New culprit in muscle defects, insulin resistance that come with age

May 4, 2010

Type 2 diabetes is a widespread problem for many people these days, and our risk for insulin resistance and diabetes only grows as we age. Now, a new report in the May issue of Cell Metabolism reveals a new contributor to the problem: The muscles of elderly people and of people with type 2 diabetes contain lower concentrations of a protein known as PARL (short for "presenilin-associated rhomboid-like").

PARL plays an important role within cells in remodeling power-generating mitochondria. It's PARL's job to oversee mitochondria's quality control, specifically by maintaining their integrity as the cellular components undergo normal processes of fission and fusion.

The findings provide yet another link between insulin resistance and the function of mitochondria, the researchers say.

When mitochondria aren't functioning properly, food doesn't get metabolized to the level that it should, explained Anthony Civitarese of Pennington Biomedical Research Center. Instead of getting burned, fats accumulate in cells where they impair insulin's action. As mitochondria fail to work efficiently, they also produce more damaging free radicals.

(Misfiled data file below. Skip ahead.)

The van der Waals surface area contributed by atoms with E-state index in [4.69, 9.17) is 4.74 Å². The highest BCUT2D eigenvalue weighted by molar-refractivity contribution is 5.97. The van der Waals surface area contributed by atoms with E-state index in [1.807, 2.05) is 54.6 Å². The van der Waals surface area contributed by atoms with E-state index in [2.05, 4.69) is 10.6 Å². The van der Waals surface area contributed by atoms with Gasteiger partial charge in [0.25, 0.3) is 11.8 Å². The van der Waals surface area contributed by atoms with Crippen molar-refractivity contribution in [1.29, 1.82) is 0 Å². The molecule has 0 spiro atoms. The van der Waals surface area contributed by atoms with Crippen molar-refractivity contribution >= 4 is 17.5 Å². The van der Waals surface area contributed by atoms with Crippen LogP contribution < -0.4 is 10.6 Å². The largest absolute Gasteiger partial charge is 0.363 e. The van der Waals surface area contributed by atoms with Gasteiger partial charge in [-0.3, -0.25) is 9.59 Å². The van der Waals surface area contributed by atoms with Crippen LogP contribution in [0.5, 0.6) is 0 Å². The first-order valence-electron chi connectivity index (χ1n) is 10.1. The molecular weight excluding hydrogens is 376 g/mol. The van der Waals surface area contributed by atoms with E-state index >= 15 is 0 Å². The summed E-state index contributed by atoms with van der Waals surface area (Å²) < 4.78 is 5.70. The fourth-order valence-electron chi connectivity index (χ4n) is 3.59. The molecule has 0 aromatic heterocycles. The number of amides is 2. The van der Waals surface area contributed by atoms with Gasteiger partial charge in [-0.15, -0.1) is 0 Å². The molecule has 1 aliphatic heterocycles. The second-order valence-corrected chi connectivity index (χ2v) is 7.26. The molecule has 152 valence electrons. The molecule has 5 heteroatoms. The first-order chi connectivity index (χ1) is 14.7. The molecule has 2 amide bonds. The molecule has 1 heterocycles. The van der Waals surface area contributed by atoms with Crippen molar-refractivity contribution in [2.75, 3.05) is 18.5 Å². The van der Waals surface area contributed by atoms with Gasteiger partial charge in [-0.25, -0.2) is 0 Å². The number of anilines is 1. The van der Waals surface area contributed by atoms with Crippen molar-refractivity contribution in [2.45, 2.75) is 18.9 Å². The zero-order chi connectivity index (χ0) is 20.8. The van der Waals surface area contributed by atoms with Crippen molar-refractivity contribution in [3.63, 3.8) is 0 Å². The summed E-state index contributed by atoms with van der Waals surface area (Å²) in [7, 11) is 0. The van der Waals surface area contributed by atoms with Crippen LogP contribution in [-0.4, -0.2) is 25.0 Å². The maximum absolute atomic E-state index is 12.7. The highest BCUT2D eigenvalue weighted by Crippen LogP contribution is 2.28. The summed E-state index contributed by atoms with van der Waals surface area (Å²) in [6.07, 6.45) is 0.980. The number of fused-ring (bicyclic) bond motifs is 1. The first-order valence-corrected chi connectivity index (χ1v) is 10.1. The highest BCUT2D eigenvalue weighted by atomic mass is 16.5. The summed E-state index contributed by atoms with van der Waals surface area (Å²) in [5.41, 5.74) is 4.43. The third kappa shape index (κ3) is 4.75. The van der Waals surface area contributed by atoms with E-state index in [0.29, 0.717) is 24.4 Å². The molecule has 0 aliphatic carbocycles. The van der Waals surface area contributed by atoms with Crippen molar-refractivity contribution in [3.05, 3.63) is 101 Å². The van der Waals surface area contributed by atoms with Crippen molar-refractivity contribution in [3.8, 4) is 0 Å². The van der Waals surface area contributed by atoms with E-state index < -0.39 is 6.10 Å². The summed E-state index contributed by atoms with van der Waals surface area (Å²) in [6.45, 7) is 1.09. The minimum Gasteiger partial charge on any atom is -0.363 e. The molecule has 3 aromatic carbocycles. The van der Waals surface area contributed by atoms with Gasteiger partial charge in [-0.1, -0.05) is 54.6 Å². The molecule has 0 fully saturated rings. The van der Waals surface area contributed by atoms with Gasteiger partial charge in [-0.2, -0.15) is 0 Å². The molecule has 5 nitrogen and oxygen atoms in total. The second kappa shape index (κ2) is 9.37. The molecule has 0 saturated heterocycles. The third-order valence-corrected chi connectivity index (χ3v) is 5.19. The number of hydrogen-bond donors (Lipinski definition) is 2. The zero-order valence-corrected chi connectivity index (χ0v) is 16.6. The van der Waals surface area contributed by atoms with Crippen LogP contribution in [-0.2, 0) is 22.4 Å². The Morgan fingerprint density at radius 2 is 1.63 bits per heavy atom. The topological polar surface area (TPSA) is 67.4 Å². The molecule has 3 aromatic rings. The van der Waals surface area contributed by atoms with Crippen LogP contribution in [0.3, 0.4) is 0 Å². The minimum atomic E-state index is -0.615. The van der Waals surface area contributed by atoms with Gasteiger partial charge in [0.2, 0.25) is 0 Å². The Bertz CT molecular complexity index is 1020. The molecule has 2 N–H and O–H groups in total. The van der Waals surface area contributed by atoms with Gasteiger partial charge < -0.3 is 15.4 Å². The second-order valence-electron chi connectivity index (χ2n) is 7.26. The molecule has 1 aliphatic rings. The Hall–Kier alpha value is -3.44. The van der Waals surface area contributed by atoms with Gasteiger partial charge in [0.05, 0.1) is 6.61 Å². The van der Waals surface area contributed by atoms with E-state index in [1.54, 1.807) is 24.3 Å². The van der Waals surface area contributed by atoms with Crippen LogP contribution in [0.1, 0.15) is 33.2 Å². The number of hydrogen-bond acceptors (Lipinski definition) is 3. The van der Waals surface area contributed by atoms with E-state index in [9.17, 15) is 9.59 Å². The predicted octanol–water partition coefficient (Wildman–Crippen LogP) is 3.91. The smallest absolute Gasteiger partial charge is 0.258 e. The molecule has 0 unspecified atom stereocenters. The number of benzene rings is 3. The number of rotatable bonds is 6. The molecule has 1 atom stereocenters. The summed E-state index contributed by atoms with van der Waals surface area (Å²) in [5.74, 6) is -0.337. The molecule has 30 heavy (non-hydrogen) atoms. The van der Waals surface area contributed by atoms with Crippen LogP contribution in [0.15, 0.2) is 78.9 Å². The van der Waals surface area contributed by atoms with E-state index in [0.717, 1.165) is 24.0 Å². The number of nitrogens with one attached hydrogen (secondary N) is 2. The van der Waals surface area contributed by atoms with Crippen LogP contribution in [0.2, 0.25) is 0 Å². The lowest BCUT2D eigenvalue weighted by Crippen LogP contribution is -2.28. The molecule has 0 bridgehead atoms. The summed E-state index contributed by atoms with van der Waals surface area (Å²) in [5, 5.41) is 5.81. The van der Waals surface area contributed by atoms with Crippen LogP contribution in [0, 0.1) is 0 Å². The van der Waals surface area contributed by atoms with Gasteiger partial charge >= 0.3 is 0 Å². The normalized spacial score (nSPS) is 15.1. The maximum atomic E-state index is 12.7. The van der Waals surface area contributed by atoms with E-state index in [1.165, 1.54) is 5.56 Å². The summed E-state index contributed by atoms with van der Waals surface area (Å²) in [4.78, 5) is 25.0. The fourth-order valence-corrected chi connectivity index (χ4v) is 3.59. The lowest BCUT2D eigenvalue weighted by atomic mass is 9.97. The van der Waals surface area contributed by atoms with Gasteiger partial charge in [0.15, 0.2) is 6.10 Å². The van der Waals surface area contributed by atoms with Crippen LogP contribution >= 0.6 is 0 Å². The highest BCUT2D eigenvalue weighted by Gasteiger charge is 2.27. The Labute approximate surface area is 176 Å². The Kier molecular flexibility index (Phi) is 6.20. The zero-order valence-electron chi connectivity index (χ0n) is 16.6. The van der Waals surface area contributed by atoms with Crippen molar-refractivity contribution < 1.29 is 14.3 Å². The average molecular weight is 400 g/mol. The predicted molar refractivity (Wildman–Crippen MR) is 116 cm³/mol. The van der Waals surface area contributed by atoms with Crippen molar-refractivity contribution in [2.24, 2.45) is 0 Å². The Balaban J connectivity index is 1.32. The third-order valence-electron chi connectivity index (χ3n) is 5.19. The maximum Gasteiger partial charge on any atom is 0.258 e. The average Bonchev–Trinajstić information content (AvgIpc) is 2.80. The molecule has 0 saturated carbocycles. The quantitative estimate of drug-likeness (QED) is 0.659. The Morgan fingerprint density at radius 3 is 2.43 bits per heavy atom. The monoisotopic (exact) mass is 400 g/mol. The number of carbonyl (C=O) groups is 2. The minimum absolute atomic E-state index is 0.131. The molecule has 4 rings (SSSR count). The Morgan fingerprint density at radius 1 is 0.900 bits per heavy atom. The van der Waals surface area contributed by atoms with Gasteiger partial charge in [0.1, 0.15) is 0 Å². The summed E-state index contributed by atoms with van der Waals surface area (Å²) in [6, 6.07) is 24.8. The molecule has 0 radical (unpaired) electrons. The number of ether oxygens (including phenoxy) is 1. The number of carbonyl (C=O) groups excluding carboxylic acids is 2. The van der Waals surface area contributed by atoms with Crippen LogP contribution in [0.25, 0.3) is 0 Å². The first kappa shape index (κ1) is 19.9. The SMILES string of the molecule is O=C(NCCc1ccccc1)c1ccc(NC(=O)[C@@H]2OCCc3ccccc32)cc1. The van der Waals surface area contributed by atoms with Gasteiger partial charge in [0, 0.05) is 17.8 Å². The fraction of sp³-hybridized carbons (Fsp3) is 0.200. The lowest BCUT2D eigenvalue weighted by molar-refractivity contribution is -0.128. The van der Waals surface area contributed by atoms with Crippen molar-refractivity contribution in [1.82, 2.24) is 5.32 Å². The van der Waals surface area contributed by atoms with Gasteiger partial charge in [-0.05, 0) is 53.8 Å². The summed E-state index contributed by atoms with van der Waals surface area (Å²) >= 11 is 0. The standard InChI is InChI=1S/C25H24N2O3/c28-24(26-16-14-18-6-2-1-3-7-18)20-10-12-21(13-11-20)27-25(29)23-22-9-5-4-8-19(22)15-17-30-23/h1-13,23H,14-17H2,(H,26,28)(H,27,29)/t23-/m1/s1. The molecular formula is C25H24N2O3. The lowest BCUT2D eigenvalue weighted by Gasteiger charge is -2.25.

In the new study, Civitarese's team wanted to follow up on previous clues that PARL might play a role in mitochondrial abnormalities and insulin resistance. To do that, they examined PARL expression levels in the muscles of healthy young people compared to elderly people. Importantly, they specifically compared young and elderly people who were similar to one another in other respects, including their , fatty acid and glucose levels, and physical activity levels.

Relative to younger people, older people showed signs of insulin resistance. They also had fewer numbers of mitochondria and lower expression of the PARL gene.

Follow-up studies in mice showed that treatments designed to lower PARL levels in muscle led to fewer mitochondria, reductions in other important , and reduced . Studies in human muscle cells showed essentially the same thing, the researchers report.

"These overlapping answers point to a common mechanism for insulin resistance and the defects that come with aging," Civitarese said.

Together with earlier evidence, the findings show "that lower PARL expression is an early defect altering mitochondrial function and insulin resistance in response to a metabolic challenge," the researchers wrote. "We hypothesize that impaired PARL function is an important risk factor for the development of insulin resistance in skeletal muscle by decreasing mitochondrial mass and energetics and increasing oxidative stress, thus contributing to impaired glucose metabolism. As continues to develop, mitochondrial function, oxidative damage, and PARL activity may decline further, leading to a vicious cycle that eventually contributes to the development of T2DM or other age-associated diseases, including sarcopenia," a loss of muscle mass and strength.